The second plasmid in the pPSU pair, pPSU2, contains the remaining 750, 3000, and 4000 bp EcoRV 1 kb ladder fragments and the 50, 100, 200, 300, 400, 500, 600, 1500, and 4100 bp PstI 100 bp ladder fragments within 7750 total base pairs. pPSU2 was assembled using a scheme similar to the one used to create pPSU1. The 3000 bp EcoRV fragment was created by a nested organization of multiple PstI fragments. The six 100–600 bp PstI ladder steps were individually amplified and successfully assembled into two polynucleotides, 100–200–300 bp and 400-500-600 bp, using overlap extension PCR (Supplementary Fig. 4, pPSU2d and pPSU2e). These two polynucleotides were cloned into the pUC9 multiple cloning site immediately downstream of a 750 bp EcoRV fragment and an amplified linker (3000frag). The 3000frag linker and the PstI fragments combine to form the 3000 bp EcoRV fragment (Supplementary Fig. 4). A second linker (4000frag) joined the 600 bp PstI fragment and the retained pUC9 sequences upstream of the 750 bp EcoRV step to complete the 4000 bp EcoRV fragment. As with pPSU1, a modified QuikChange site-directed mutagenesis PCR was used to add a PstI site in the 4000 bp EcoRV fragment downstream of the 600 bp PstI fragment creating the 1500 bp PstI fragment (Supplementary Fig. 4, pPSU2i). In addition, mutagenesis was performed to introduce another PstI site 50 bp upstream of the 100 bp PstI fragment (Supplementary Fig. 4, pPSU2f). A further five cloning steps were required to replace anomalously migrating 200 and 600 bp PstI fragments with replacement lambda DNA fragments, resulting in the final pPSU2 plasmid.
Use of the pPSU1 and pPSU2 plasmids to prepare DNA ladders
For preparing what we refer to as the Penn State DNA ladders, the pPSU1 and pPSU2 plasmids can be digested individually with the appropriate restriction enzyme, or they can be combined and digested in one reaction. The former allows one to vary the ratio of pPSU1 to pPSU2 in the final mixture, but this is probably not necessary as long as the two plasmids are properly quantified. We prepare our 1 kb markers with a ratio of 1:0.8 pPSU1:pPSU2 to account for the difference in the size of the plasmids (10000 bp vs 7750 bp) so that the marker fragments are present in equimolar amounts, but a 1:1 ratio is also adequate if equimolar bands are not required. Sample digestion recipes and notes for preparing the Penn State DNA ladders as well as reference gels for the DNA ladders are provided in Supplementary Note 1.
The difference in reagent costs to prepare the Penn State DNA ladders compared to purchasing commercial ladders is significant. We estimate that it costs us about $5 USD to prepare 1000 lanes of the 100 bp Penn State ladders and about $7 to prepare 1000 lanes of the 1 kb Penn State ladders (Table 2). The alternate 1 kb ladder produced by EcoRV, NcoI and EcoRI digest of pPSU1 costs about $5 for 1000 lanes. These costs calculated for homemade alkaline lysis plasmid prep reagents increase to about $21, $31 and $21 for the 100 bp ladder, 1 kb ladder and the alternate 1 kb ladder, respectively when commercial plasmid prep kits are used. In contrast, New England Biolabs offers a 100 bp ladder for $488, a 1 kb ladder for $212 and their combined 100 bp/1 kb 2-Log ladder for $224 (costs for 1000 lanes). Thermo Scientific ladders are similarly priced at $282 for a 1 kb ladder and $466 for a 100 bp ladder (costs for 1000 lanes).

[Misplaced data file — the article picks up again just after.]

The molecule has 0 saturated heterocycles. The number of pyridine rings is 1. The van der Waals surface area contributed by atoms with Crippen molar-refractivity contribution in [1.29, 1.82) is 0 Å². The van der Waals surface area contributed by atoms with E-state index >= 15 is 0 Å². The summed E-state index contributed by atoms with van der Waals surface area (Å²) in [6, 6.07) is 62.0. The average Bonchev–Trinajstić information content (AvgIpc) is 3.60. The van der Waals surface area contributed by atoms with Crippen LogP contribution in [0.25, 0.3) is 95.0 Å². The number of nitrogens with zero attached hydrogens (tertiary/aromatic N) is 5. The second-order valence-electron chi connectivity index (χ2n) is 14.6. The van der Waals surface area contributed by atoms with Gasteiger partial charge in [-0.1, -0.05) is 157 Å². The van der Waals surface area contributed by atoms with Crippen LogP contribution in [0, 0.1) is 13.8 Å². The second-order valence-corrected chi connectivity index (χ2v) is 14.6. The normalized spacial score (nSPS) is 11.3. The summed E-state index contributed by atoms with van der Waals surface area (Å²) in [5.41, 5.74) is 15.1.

Figure 4 shows the behavior of the digested pPSU1 and pPSU2 fragments on a 1% agarose gel. The bands in the 100 bp ladder (PstI digests, lane 1) and in the 1 kb ladder (EcoRV digests, lanes 2–4, and combined with NcoI linearized plasmids, lane 5) migrate as expected, as judged by the same mobility as equivalent sized fragments in the reference ladder (New England Biolabs 2-log DNA ladder). Plots of log(size) as a function of mobility show smooth progressions with no apparent anomalous behavior (all the data points are not expected to fit on a straight line since the all the fragments are not necessarily in the linear fractionation range for the particular concentration of agarose used) (data for the 1% agarose gel is plotted in Fig. 5 and data for a 0.7% agarose gel is plotted in Supplementary Fig. 5).
Although the 100 bp ladder fragments from the PstI digest migrate appropriately on a 1% agarose gel (Figs 4 and 6), the same ladder fragments display more deviations from ideal behavior on a polyacrylamide gel. As noted previously, additional constructs were created to correct anomalously migrating 200, 600, 800, 900 and 1000 bp PstI fragments (see Fig. 3 for the anomalously migrating 200, 600, 800, 900 and 1000 bp PstI fragments). The pPSU1 and pPSU2 plasmids produce 100 bp ladder fragments that migrate close to ideal behavior on a 10% acrylamide gel, with the 400 bp migrating slightly faster than expected (Fig. 5, lanes 2, 3 and 5, Fig. 6). This faster migration is not the result of missing bases from the fragment because the integrity of the fragment was confirmed by DNA sequencing.